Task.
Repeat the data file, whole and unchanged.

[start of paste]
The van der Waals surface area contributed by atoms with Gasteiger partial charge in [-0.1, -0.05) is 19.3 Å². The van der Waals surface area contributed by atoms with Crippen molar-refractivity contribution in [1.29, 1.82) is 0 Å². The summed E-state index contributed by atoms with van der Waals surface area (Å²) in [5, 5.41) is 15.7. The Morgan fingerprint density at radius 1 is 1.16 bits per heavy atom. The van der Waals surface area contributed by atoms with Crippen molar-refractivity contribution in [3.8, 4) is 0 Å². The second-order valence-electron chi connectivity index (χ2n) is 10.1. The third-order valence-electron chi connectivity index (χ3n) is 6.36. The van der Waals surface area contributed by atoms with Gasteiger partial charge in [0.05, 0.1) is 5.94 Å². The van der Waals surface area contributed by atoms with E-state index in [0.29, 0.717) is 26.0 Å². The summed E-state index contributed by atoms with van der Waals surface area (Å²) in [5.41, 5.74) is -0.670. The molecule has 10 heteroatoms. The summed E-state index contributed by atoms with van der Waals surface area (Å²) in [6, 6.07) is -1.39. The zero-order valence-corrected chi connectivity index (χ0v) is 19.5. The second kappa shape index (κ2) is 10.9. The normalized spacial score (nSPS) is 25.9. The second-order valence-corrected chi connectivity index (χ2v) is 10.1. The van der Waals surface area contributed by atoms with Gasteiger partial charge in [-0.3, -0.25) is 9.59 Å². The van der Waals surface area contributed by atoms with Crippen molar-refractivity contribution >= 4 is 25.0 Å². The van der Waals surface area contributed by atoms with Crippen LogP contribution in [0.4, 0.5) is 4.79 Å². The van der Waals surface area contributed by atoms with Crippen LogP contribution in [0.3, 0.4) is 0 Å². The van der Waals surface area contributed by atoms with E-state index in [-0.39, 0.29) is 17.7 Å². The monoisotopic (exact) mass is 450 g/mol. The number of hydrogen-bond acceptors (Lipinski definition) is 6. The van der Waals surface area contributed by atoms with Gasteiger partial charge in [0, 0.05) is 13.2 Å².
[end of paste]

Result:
The van der Waals surface area contributed by atoms with Gasteiger partial charge in [-0.1, -0.05) is 19.3 Å². The van der Waals surface area contributed by atoms with Crippen molar-refractivity contribution in [1.29, 1.82) is 0 Å². The summed E-state index contributed by atoms with van der Waals surface area (Å²) in [5, 5.41) is 15.7. The Morgan fingerprint density at radius 1 is 1.16 bits per heavy atom. The van der Waals surface area contributed by atoms with Crippen molar-refractivity contribution in [3.8, 4) is 0 Å². The second-order valence-electron chi connectivity index (χ2n) is 10.1. The third-order valence-electron chi connectivity index (χ3n) is 6.36. The van der Waals surface area contributed by atoms with Gasteiger partial charge in [0.05, 0.1) is 5.94 Å². The van der Waals surface area contributed by atoms with E-state index in [0.29, 0.717) is 26.0 Å². The summed E-state index contributed by atoms with van der Waals surface area (Å²) in [5.41, 5.74) is -0.670. The molecule has 10 heteroatoms. The summed E-state index contributed by atoms with van der Waals surface area (Å²) in [6, 6.07) is -1.39. The zero-order valence-corrected chi connectivity index (χ0v) is 19.5. The second kappa shape index (κ2) is 10.9. The normalized spacial score (nSPS) is 25.9. The second-order valence-corrected chi connectivity index (χ2v) is 10.1. The van der Waals surface area contributed by atoms with Gasteiger partial charge in [-0.3, -0.25) is 9.59 Å². The van der Waals surface area contributed by atoms with Crippen molar-refractivity contribution >= 4 is 25.0 Å². The van der Waals surface area contributed by atoms with Crippen LogP contribution in [0.4, 0.5) is 4.79 Å². The van der Waals surface area contributed by atoms with Crippen LogP contribution in [0.3, 0.4) is 0 Å². The van der Waals surface area contributed by atoms with E-state index in [-0.39, 0.29) is 17.7 Å². The monoisotopic (exact) mass is 450 g/mol. The number of hydrogen-bond acceptors (Lipinski definition) is 6. The van der Waals surface area contributed by atoms with Gasteiger partial charge in [0, 0.05) is 13.2 Å².